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Eben Eleazer
Eben Eleazer

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Testing, 1, 2 : Basic Testing in Rails

When creating a new Rails app or API using rails new, we get a lot of files and directories set up for us. Until now, I'd been avoiding one folder in particular.


rails new generated file structure

It's time to tackle (1) why you would write tests and (2) how to write basic tests in Ruby on Rails.

See, it wasn't just a joke

1. Why Write Tests

You may be thinking, "why would I write a test, when I already know how to pass it", or something like that. Especially for personal projects or when you're the only person working on a particular codebase, writing tests may seem tedious or unnecessary.

But, I'm going to give you a few reasons why Test Driven Development can be helpful, even for personal projects.

Helps Application Design

Outcome decided gif

By writing tests first it forces you to think of the outcome of your code. You decide what is expected, then you write code to achieve it. No matter if the test is behavior driven or directly checks for a specific return value, the fact that you are forced to make these decisions beforehand, can keep you from developing unnecessary code.

Makes Refactoring Painless

When you have tests, you can refactor your code without worrying (too much) about unaffected side effects. Since you wrote tests for all the important functionality, then as long as the tests still pass you should be good.

2. How to Write Tests

Okay, so now that you've decided it's worthwhile, let's write some tests!

cat mick check gif

The Test folder

In the root of your Rails app (generated with rails new) a "test" folder will be created. When you inspect this folder you'll see a similar set of subfolders to our "app" folder.

There are a couple key differences between the test and app directories, but for the most part our test files, and thier paths within the "test" folder will correspond directly with thier counterparts in our "app" folder.

More concisely, the file at "/test/models/model_test.rb" will contain the test for "/app/models/model.rb"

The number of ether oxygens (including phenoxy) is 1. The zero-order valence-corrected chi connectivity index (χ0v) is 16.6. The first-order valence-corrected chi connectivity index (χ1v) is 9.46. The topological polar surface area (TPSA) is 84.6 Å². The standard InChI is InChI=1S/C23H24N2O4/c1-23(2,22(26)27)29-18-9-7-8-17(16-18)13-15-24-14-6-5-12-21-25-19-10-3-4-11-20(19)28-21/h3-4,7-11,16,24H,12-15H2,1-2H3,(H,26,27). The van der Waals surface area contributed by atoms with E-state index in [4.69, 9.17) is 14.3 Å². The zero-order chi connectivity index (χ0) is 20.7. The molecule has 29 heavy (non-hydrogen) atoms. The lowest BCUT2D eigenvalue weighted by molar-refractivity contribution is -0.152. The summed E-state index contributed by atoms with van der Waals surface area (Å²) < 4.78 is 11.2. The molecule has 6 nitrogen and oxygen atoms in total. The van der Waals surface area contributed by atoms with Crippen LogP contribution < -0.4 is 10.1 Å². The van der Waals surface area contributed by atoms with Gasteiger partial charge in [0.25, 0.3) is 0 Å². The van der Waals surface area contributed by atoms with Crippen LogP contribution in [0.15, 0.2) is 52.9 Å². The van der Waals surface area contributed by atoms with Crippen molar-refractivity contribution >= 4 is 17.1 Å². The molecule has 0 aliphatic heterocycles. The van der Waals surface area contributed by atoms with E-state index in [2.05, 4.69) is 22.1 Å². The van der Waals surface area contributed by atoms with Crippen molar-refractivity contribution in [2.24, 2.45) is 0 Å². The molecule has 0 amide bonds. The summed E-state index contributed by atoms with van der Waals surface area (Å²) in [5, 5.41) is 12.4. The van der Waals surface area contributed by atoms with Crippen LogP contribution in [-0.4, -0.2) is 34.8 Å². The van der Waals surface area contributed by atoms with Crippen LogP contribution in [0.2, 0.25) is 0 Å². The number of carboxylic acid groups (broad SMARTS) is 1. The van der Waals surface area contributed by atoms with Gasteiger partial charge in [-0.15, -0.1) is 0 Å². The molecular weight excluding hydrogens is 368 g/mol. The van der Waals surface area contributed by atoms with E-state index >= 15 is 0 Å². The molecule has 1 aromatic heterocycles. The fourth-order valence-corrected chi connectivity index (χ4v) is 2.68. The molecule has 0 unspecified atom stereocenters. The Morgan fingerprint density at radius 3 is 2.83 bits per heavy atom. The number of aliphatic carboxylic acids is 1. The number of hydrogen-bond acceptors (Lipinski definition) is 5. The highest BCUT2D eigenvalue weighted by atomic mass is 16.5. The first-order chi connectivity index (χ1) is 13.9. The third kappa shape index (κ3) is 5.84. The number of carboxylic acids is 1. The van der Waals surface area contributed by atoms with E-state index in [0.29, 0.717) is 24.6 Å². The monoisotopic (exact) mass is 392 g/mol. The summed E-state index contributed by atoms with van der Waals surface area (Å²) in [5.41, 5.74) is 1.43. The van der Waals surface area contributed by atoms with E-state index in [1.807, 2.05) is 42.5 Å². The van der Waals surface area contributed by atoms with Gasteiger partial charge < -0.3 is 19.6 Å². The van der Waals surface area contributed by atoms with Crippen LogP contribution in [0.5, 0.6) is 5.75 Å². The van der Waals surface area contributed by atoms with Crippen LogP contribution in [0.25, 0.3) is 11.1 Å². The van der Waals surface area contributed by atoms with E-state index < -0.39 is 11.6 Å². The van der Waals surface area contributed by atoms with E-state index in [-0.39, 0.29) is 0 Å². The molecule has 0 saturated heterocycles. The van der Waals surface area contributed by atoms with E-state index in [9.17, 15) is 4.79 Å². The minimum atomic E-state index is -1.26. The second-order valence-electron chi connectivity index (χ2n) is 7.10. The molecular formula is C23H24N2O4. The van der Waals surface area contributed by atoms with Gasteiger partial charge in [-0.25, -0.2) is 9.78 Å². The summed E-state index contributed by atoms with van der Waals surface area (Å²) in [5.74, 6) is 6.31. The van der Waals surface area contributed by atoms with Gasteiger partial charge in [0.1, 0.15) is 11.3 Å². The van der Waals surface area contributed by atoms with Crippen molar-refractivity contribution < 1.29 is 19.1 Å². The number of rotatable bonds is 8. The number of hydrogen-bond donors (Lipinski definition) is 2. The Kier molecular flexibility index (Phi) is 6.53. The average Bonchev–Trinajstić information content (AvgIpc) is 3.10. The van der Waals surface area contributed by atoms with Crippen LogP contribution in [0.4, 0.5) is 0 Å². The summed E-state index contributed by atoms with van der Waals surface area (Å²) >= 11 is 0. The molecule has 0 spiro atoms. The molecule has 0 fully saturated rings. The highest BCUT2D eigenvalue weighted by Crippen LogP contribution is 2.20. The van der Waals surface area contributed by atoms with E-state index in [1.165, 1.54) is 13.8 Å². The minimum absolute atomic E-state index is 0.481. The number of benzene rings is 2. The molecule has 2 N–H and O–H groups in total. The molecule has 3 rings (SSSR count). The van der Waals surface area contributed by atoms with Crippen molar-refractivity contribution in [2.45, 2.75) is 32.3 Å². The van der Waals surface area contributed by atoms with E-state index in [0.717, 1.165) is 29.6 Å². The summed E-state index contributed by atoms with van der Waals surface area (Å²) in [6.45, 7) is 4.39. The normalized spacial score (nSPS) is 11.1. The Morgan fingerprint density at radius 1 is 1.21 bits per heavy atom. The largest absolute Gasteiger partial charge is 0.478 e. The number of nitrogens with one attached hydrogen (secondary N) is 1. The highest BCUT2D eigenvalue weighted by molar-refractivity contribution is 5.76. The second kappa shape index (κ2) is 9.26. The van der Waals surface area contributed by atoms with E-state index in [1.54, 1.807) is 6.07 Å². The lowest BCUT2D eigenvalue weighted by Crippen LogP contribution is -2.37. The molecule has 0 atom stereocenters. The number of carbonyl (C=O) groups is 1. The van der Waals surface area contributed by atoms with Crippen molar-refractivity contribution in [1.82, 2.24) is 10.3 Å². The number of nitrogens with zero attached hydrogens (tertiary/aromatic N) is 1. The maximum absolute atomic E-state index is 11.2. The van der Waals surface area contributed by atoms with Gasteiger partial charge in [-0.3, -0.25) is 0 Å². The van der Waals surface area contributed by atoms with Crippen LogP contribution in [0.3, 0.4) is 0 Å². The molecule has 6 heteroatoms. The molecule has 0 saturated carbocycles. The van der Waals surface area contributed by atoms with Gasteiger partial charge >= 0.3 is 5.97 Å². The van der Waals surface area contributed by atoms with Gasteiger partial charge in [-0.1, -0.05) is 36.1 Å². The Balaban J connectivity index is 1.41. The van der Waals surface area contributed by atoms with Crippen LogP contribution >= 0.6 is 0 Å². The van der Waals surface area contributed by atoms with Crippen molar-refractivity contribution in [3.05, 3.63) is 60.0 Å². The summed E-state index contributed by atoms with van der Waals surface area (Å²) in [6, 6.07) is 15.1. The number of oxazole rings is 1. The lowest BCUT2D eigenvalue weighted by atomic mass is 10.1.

In fact, when you use rails generators or rails g [model or whatever], a test class will also be generated and placed in the corresponding test folder.

Test Syntax

A test contains at least one assertation. An assertation evaluates an object or expression for expected results. There are quite a few different assertations you can use, depending on what you are trying to test, and a full list is available here.

Here is the most basic test case:

test "the truth" do
  assert true
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Which is technically the same as this:

def test_the_truth
  assert true
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But it doesn't look as cool (plus the first syntax makes it clear it is a testing method), so don't use the second version.

Here is an example of a test for a model validation on email address

 test 'does not accept bad email addresses' do
    user = "not an email address", password_digest: 'password')
    user_2 = "notanemailaddress", password_digest: 'password')
    user_3 = "anemail@addr.ess", password_digest: 'password')

    assert_not, "email should not allow spaces"
    assert_not, "email should have an @ and a ."
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Notice that a single test can contain multiple assertations. The test will not pass until all assertations are successful.

More about tests

What I've talked about are the basics of testing. I may do a future piece on different types of test (Model, System, Integreation, Functional) but for now, I hope I've given a general overview of testing in rails

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